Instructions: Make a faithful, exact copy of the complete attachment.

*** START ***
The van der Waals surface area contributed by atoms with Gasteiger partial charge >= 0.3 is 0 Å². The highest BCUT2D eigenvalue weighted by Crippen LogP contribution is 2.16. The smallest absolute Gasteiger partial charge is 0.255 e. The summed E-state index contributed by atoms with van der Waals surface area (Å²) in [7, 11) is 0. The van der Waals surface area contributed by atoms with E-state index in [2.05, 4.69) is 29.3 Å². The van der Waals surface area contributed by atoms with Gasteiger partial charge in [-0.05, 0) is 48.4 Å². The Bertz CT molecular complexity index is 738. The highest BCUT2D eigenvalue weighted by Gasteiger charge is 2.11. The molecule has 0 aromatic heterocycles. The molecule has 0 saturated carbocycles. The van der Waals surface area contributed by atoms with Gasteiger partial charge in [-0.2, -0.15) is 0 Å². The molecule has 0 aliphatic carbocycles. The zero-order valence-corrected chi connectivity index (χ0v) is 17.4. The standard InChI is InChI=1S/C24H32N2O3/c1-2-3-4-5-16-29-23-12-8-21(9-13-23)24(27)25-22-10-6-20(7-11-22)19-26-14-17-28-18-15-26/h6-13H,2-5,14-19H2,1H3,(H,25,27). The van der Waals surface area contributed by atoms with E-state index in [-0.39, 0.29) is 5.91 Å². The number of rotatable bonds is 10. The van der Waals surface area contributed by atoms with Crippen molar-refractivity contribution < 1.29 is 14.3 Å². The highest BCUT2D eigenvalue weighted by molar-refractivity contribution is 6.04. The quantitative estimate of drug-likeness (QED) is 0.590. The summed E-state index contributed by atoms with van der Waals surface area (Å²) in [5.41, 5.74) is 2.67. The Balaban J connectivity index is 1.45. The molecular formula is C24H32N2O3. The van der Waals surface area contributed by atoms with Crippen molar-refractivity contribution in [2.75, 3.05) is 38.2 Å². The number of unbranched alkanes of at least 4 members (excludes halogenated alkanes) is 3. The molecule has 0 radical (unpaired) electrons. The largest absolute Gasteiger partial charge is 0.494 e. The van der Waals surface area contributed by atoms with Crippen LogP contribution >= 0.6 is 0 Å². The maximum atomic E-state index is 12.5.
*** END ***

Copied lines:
The van der Waals surface area contributed by atoms with Gasteiger partial charge >= 0.3 is 0 Å². The highest BCUT2D eigenvalue weighted by Crippen LogP contribution is 2.16. The smallest absolute Gasteiger partial charge is 0.255 e. The summed E-state index contributed by atoms with van der Waals surface area (Å²) in [7, 11) is 0. The van der Waals surface area contributed by atoms with E-state index in [2.05, 4.69) is 29.3 Å². The van der Waals surface area contributed by atoms with Gasteiger partial charge in [-0.05, 0) is 48.4 Å². The Bertz CT molecular complexity index is 738. The highest BCUT2D eigenvalue weighted by Gasteiger charge is 2.11. The molecule has 0 aromatic heterocycles. The molecule has 0 saturated carbocycles. The van der Waals surface area contributed by atoms with Gasteiger partial charge in [-0.2, -0.15) is 0 Å². The molecule has 0 aliphatic carbocycles. The zero-order valence-corrected chi connectivity index (χ0v) is 17.4. The standard InChI is InChI=1S/C24H32N2O3/c1-2-3-4-5-16-29-23-12-8-21(9-13-23)24(27)25-22-10-6-20(7-11-22)19-26-14-17-28-18-15-26/h6-13H,2-5,14-19H2,1H3,(H,25,27). The van der Waals surface area contributed by atoms with E-state index in [-0.39, 0.29) is 5.91 Å². The number of rotatable bonds is 10. The van der Waals surface area contributed by atoms with Crippen molar-refractivity contribution < 1.29 is 14.3 Å². The highest BCUT2D eigenvalue weighted by molar-refractivity contribution is 6.04. The quantitative estimate of drug-likeness (QED) is 0.590. The summed E-state index contributed by atoms with van der Waals surface area (Å²) in [5.41, 5.74) is 2.67. The Balaban J connectivity index is 1.45. The molecular formula is C24H32N2O3. The van der Waals surface area contributed by atoms with Crippen molar-refractivity contribution in [2.75, 3.05) is 38.2 Å². The number of unbranched alkanes of at least 4 members (excludes halogenated alkanes) is 3. The molecule has 0 radical (unpaired) electrons. The largest absolute Gasteiger partial charge is 0.494 e. The van der Waals surface area contributed by atoms with Crippen LogP contribution >= 0.6 is 0 Å². The maximum atomic E-state index is 12.5.